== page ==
ONA Weekly #370: Designing Live Journalism For Digital And In-person Audiences

By on July 28, 2021

Designing live journalism for digital and in-person audiences

Parts of the world are cautiously reopening, so publishers have been debating the merits of in-person versus online versus “hybrid” events. At ONA21, experts from The Wall Street Journal shared their best practices for making live journalism sing, whether for in-person or online audiences (session recording and full transcript available):

Build “classrooms.” The team at the Journal created a format—the “classroom”—in which a small number of attendees would pay a premium to access and participate in a session, while many more could pay to passively stream. In one such session, chef Rodney Scott made a fried catfish and tomato salmon salad for a small group. These attendees were told to buy catfish and tomatoes in advance so the chef could walk them through the cooking process virtually, while everyone else watched.

Take advantage of streaming and drive-ins. Drive-ins, if available, can be an ideal venue for events with both in-person and online elements. The Journal partnered with the Skyline outdoor drive-in movie theater in Brooklyn. They hosted a conversation with the writers of Judas and the Black Messiah that could be streamed, but kept the screening of the film itself as an exclusive in-person event.

Video questions. Audience engagement keeps panels from feeling stale, and audience members asking questions in several formats is even better. For town halls, the team asked audience members to submit questions in multiple ways: They could send in written questions in advance, write in the chat, or log into a platform and submit a video question using a tool that automatically branded the contribution with the festival logo and made it fit production values. This approach created a sense of novelty during the question-and-answer portions. Similarly, careful use of video interstitials can break up the monotony. 

Dig deeper: Master the Moment: Maximized Video Storytelling for a Remote, Digital World (ONA21, 50-minute video)

  • Experts: Rakesh Agrawal, John Battelle 
  • Takeaway: The power of high-quality journalism using video techniques is still mostly relegated to traditional cable news, but so much more is possible.

ICYMI: ONA is among the journalism organizations planning a return to in-person events in the next few months. We’re gathering the community for the ONA Insights conference Oct. 14–15 in Philadelphia. Read on for the best opportunity to contribute to the programming.

We’re always on the lookout for helpful resources and tips. If you have other examples—ideas, best practices, or recent lessons for live journalism—to share, please reply directly to this email.

Let’s celebrate a behind-the-scenes journalism leader

You have just over 24 hours left to nominate an individual or small team for this year’s ONA Community Award. The selection committee is looking for someone who has been instrumental in bringing together the digital journalism community, whether by fostering connections or by building tools that help make journalists’ jobs easier. The 2021 winner(s) will join the likes of past honorees Doug Mitchell, founder and project director of NPR’s Next Generation Radio, OpenNews director Erika Owens and the Journalists of Color Slack administrators.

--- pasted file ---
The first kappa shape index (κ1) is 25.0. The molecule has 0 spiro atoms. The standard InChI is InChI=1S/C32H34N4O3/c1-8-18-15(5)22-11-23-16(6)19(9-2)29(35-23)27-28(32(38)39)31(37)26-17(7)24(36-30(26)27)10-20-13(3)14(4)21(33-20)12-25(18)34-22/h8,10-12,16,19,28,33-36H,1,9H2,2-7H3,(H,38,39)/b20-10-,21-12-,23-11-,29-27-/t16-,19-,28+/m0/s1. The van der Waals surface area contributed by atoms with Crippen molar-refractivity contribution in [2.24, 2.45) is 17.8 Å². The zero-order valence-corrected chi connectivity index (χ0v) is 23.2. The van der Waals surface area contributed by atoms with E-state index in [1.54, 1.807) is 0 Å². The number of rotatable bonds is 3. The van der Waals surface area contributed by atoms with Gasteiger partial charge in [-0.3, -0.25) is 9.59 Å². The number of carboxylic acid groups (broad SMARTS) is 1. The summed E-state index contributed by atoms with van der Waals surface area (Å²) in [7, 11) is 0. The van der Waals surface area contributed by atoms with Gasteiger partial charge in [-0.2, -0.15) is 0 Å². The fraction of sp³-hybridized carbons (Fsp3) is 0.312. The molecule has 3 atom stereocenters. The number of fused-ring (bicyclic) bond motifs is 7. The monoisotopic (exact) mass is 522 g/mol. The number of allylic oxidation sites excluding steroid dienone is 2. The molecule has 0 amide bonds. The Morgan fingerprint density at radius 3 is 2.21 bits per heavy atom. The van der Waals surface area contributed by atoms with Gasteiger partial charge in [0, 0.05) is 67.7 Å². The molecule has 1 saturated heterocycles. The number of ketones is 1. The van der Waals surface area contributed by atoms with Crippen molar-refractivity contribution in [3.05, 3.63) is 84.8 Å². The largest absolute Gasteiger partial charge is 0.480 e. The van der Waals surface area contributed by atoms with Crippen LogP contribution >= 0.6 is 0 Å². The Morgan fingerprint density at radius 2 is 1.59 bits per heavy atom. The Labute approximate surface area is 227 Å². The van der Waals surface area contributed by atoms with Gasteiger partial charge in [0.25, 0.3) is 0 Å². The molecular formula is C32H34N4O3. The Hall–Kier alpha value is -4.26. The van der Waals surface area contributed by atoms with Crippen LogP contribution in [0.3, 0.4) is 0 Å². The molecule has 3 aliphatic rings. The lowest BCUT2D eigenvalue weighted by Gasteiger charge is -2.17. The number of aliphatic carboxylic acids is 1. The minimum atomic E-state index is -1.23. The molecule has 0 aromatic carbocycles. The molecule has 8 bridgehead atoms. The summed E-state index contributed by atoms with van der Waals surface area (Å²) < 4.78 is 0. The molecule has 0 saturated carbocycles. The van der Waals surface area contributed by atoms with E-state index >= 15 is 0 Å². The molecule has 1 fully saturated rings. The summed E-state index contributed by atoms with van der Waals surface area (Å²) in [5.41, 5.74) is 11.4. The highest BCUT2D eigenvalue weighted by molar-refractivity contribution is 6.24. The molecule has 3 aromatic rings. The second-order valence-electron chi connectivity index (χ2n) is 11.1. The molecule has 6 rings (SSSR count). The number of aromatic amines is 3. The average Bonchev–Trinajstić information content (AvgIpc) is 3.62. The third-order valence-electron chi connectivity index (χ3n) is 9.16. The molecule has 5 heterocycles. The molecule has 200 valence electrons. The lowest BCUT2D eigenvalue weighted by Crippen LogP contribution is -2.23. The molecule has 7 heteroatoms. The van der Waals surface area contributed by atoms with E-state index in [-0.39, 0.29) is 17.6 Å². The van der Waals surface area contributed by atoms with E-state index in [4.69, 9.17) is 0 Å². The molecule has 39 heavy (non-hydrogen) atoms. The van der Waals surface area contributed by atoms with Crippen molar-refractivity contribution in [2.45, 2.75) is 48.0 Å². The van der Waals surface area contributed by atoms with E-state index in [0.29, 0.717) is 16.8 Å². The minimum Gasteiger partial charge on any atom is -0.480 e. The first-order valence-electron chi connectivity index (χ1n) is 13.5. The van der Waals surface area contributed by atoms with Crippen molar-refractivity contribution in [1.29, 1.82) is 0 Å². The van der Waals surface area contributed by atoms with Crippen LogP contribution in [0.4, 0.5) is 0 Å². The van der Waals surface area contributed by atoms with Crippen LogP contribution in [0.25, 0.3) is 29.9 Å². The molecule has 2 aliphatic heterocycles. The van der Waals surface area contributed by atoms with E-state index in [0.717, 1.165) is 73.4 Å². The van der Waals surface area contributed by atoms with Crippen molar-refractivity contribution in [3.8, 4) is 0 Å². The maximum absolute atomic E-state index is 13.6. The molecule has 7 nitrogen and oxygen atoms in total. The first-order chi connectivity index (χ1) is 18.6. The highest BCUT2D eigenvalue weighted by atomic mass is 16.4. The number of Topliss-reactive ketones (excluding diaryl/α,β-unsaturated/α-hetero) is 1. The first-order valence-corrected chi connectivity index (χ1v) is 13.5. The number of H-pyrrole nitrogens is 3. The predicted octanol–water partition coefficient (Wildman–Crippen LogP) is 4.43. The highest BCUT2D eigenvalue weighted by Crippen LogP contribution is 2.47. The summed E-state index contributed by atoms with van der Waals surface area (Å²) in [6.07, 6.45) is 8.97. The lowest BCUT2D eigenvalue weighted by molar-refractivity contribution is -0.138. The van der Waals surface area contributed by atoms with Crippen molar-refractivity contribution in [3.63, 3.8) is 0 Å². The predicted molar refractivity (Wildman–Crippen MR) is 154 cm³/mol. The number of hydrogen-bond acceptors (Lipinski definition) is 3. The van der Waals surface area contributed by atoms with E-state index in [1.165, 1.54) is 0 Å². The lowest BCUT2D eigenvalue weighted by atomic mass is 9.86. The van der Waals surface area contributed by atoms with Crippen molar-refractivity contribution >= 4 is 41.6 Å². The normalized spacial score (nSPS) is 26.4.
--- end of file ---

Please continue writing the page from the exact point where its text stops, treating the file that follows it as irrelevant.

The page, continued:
ONA members, submit your nominations by Thursday, July 29, 11:59 p.m EDT (3:59 a.m. UTC).

Pitch session ideas for ONA Insights

ONA is returning to in-person community events with ONA Insights, Oct. 14–15 in Philadelphia. We’re excited to hear how you would like to participate. Let us know what sessions you’d like to see around the themes of: 

  • Audience development and metrics
  • Product strategy and development
  • Reimagining newsroom culture

Have a topic you’re especially eager to discuss with the ONA community? A new approach or best practice that should be shared? A workshop you’d like to lead? Submit your session ideas through the Suggestion Box, open now through August 5.

Stat of the week: 74%

Twitter’s revenue grew 74% year-over-year this quarter, the fastest revenue growth since 2014. While the company has had a tense relationship with news organizations over issues related to misinformation—and recently, the U.S. Surgeon General accused it and other social media companies of not doing enough to curb false COVID-19 information—it has also been trying to develop new tools to help journalists.

Important dates

Career opportunities

ONA’s Career Center is an excellent resource for jobs, fellowships and internships in digital journalism. Recent postings include:

On our radar

The radar is now open for suggestions. Have you written or read a piece lately that would benefit others in journalism? We’re interested in sharing insights on trends, how-to guides, lessons from a project and other inspiration for innovation in digital journalism.
Join as an ONA member or make a donation to help sustain ONA’s mission to inspire and support innovation in digital journalism. If you’re looking to promote an event, product, job opening or other opportunity, explore options to reach the ONA community.

We also rely on philanthropic and corporate support. Contact Chief Strategic Partnerships Officer Jessica Strelitz at jessica@journalists.org to learn about the many ways to invest in our mission.